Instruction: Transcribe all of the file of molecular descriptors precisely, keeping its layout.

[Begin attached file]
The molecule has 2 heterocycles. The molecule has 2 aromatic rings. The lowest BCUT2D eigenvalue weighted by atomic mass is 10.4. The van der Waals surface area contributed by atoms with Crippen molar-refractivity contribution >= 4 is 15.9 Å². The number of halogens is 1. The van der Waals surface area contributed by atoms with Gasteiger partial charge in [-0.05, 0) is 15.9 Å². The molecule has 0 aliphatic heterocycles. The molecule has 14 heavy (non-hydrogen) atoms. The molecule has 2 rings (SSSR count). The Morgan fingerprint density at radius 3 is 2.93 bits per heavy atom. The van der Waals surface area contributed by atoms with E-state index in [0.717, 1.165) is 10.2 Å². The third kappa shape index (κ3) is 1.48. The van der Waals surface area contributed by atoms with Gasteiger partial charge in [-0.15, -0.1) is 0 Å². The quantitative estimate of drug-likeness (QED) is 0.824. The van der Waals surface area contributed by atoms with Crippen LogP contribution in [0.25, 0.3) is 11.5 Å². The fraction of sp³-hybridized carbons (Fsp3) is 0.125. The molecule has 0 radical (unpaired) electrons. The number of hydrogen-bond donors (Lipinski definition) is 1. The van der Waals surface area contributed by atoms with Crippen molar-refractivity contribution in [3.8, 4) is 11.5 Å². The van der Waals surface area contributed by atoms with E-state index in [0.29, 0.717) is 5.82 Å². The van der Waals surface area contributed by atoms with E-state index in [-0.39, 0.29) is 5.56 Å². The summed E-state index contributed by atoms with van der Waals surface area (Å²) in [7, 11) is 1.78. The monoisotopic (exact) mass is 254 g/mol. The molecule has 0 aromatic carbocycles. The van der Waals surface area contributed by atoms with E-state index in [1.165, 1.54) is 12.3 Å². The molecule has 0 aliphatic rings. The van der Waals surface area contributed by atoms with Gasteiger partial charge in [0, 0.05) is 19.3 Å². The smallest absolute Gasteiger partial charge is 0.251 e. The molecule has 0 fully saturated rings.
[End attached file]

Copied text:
The molecule has 2 heterocycles. The molecule has 2 aromatic rings. The lowest BCUT2D eigenvalue weighted by atomic mass is 10.4. The van der Waals surface area contributed by atoms with Crippen molar-refractivity contribution >= 4 is 15.9 Å². The number of halogens is 1. The van der Waals surface area contributed by atoms with Gasteiger partial charge in [-0.05, 0) is 15.9 Å². The molecule has 0 aliphatic heterocycles. The molecule has 14 heavy (non-hydrogen) atoms. The molecule has 2 rings (SSSR count). The Morgan fingerprint density at radius 3 is 2.93 bits per heavy atom. The van der Waals surface area contributed by atoms with E-state index in [0.717, 1.165) is 10.2 Å². The third kappa shape index (κ3) is 1.48. The van der Waals surface area contributed by atoms with Gasteiger partial charge in [-0.15, -0.1) is 0 Å². The quantitative estimate of drug-likeness (QED) is 0.824. The van der Waals surface area contributed by atoms with Crippen LogP contribution in [0.25, 0.3) is 11.5 Å². The fraction of sp³-hybridized carbons (Fsp3) is 0.125. The molecule has 0 radical (unpaired) electrons. The number of hydrogen-bond donors (Lipinski definition) is 1. The van der Waals surface area contributed by atoms with Crippen molar-refractivity contribution in [3.8, 4) is 11.5 Å². The van der Waals surface area contributed by atoms with E-state index in [0.29, 0.717) is 5.82 Å². The van der Waals surface area contributed by atoms with E-state index in [-0.39, 0.29) is 5.56 Å². The summed E-state index contributed by atoms with van der Waals surface area (Å²) in [7, 11) is 1.78. The monoisotopic (exact) mass is 254 g/mol. The molecule has 0 aromatic carbocycles. The van der Waals surface area contributed by atoms with E-state index in [1.165, 1.54) is 12.3 Å². The molecule has 0 aliphatic rings. The van der Waals surface area contributed by atoms with Gasteiger partial charge in [0, 0.05) is 19.3 Å². The smallest absolute Gasteiger partial charge is 0.251 e. The molecule has 0 fully saturated rings.